In his career, Nighbor played 18 seasons in four different professional leagues, accumulating 255 goals. In his final season in 1929-30, Nighbor split it between the Senators and Toronto Maple Leafs. While the four players point production and team accomplishments are comparable, what separates Nighbor from Finnigan, Day and Clancy is his personal achievements, specifically the league wide awards that he won and his notoriety for the skill he demonstrated in perfecting the poke check.
The final NHL contract Nighbor signed, paying him more than $6,000 for the regular season, is displayed at the Pembroke Memorial Centre. After retiring he coached teams in Buffalo and London, before returning to Pembroke where he sold insurance and remained active as a minor hockey coach and supporter of the Senior Lumber Kings.
In 1940, the National Film Board came to Pembroke to shoot video of Nighbor teaching youngsters his famous hook check on the frozen Indian river. Wearing a fedora and an Ottawa Senators jersey, Nighbor is in his element, teaching the young boys on the same frozen patch of ice where he was introduced to the game. Ten years after he retired from playing, he continued to be sought out by national media for an opinion or demonstration of how the game should be played. He had a hold on those who loved the game, who missed watching him play.
It was on opening night at the Pembroke Memorial Centre on November 14, 1951 that Nighbor celebrated his induction into the Hockey Hall of Fame. Four years earlier he had missed his induction ceremony, and so his Hall of Fame scroll was presented to him in a pre-game ceremony, prior to the Senior Lumber Kings hosting the Montreal Canadiens. There would be six future Hall of Famers in the Habs line-up in that game including Maurice “the Rocket” Richard, Bernie “Boom Boom” Geoffrion and Elmer Lach.
When Frank Nighbor passed away from cancer in the spring of 1966, only a few weeks after giving a young Bobby Orr some tips from his hospital bed at the Pembroke General Hospital, his funeral attracted NHL royalty. Among those who attended the service at St. Columbkille’s Cathedral were Frank Selke, the General Manager of the Montreal Canadiens and Frank Finnigan, his illustrious Senators teammate from Shawville, Quebec. His final resting place is shaded by trees in a Catholic cemetery just outside Pembroke where his tombstone is modest, giving no indication that one of the greatest hockey players who ever lived is buried there. The name on the stone is Francis J. Nighbor, not “Frank” as he was known by thousands of Canadian hockey fans.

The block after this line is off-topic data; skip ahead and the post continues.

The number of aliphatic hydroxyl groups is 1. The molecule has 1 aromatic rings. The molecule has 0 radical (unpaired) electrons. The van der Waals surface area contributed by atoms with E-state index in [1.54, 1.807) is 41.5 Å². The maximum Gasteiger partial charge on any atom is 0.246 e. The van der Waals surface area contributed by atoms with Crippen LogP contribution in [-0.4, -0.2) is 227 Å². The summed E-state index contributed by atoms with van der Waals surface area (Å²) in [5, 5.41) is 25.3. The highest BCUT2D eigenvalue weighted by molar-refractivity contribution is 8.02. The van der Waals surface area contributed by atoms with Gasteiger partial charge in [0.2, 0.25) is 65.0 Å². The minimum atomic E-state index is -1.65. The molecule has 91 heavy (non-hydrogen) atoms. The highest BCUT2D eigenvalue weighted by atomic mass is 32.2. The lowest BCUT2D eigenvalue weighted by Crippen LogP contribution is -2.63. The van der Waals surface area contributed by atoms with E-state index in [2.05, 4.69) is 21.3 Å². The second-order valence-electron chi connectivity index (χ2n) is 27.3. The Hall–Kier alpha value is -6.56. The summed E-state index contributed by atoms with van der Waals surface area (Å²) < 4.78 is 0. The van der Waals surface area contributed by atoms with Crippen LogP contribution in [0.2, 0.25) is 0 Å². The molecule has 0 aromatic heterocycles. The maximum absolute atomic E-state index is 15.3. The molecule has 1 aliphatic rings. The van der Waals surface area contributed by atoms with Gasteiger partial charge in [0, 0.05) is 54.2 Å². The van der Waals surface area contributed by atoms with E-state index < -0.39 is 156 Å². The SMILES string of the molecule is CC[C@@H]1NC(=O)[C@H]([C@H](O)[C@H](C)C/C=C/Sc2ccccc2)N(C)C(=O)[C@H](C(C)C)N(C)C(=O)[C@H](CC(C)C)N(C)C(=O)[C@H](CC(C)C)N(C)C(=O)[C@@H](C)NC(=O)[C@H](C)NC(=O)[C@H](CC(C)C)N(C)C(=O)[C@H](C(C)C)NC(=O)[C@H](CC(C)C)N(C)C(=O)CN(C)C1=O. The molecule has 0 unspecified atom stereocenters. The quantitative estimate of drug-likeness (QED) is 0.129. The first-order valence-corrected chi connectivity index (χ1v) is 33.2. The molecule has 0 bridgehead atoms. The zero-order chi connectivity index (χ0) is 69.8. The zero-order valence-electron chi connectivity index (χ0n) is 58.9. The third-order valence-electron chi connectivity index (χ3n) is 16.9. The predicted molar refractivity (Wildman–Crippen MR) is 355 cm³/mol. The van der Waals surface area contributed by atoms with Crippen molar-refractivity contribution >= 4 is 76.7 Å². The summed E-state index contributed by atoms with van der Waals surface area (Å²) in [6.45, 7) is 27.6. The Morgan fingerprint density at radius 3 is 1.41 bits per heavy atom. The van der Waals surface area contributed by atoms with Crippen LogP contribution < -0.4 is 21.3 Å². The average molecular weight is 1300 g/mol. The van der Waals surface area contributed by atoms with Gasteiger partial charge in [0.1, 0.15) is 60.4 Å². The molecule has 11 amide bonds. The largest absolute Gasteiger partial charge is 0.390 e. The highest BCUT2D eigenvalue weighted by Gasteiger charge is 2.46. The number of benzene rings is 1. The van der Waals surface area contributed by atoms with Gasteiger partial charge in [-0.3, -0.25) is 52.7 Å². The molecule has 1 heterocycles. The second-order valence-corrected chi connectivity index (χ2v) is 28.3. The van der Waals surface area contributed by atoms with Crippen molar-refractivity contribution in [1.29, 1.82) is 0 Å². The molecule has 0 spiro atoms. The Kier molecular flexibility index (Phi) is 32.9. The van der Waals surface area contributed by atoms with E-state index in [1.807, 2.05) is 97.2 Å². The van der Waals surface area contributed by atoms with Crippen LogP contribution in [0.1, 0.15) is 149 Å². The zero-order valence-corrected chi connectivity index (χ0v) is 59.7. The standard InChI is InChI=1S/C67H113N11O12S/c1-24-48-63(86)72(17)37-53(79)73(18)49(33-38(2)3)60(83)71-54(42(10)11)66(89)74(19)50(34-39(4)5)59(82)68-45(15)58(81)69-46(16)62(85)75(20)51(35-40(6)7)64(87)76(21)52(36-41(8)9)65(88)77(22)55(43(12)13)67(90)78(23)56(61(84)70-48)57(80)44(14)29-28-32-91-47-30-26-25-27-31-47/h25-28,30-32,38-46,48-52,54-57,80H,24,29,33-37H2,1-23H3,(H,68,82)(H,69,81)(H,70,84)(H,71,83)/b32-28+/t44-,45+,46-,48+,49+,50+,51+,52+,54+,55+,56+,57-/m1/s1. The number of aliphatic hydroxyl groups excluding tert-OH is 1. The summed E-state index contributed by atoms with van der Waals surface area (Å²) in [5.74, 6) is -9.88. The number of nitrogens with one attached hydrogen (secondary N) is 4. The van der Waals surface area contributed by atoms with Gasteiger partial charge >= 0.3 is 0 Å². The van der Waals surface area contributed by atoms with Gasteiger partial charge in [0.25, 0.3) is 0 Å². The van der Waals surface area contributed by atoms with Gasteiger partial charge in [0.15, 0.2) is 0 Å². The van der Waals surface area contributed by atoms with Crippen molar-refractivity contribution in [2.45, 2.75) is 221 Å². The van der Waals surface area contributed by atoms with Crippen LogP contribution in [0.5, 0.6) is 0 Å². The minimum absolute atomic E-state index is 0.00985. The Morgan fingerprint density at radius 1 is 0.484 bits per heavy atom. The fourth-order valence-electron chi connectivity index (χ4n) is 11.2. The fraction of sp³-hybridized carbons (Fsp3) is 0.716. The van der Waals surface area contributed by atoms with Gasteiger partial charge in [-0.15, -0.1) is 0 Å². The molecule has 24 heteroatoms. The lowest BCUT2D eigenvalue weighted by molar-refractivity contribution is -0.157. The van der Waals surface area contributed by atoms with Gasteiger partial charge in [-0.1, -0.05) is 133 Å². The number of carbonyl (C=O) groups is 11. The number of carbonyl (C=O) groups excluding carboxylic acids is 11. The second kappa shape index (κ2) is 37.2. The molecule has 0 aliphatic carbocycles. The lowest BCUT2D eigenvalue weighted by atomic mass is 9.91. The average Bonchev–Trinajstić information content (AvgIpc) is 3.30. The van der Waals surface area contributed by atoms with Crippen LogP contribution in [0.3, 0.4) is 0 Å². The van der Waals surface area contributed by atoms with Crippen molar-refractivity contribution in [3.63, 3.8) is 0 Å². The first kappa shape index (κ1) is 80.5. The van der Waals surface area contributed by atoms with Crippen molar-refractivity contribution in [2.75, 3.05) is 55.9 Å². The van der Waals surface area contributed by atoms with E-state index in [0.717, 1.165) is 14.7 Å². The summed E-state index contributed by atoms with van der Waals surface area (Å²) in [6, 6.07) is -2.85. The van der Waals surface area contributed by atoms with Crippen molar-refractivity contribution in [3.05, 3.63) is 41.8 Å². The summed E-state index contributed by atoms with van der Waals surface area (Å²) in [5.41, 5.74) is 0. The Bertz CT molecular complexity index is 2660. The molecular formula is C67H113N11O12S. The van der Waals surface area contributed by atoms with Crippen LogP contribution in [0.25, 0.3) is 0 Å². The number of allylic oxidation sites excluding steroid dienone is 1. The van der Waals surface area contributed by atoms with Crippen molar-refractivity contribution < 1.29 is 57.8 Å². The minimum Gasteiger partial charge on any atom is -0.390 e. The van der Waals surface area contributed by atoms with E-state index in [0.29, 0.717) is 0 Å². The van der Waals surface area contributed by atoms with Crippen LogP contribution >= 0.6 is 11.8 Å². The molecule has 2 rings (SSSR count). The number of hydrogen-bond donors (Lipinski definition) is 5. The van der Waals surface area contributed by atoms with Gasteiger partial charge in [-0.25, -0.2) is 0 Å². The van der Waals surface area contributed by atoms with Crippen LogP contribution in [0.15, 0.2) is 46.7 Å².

Nighbor is among three Hall of Fame players from Pembroke. The city is proud of his childhood friend Harry Cameron who won three Stanley Cups in Toronto and Hughie Lehman who competed in eight Stanley Cup challenges and was the first goaltender for the Chicago Black Hawks, but there is something very special about Nighbor.
In Pembroke, a street is named after him. His accomplishments are well documented through pictures and plaques at the city’s historic hockey rink, but across the nation, Nighbor remains a household name for anyone who follows the sport of hockey. His name and image appear in the most likely and unlikely places such as a wall portrait that dominates a coffee shop next door to the Hockey Hall of Fame in Ontario’s capital city or a mural on an old industrial building in downtown Buffalo.
Yes, the “Pembroke Peach” made his hometown proud and five decades after his death he hasn’t been forgotten. He was too good not to be remembered as the greatest hockey player Pembroke has produced. His legacy lives on.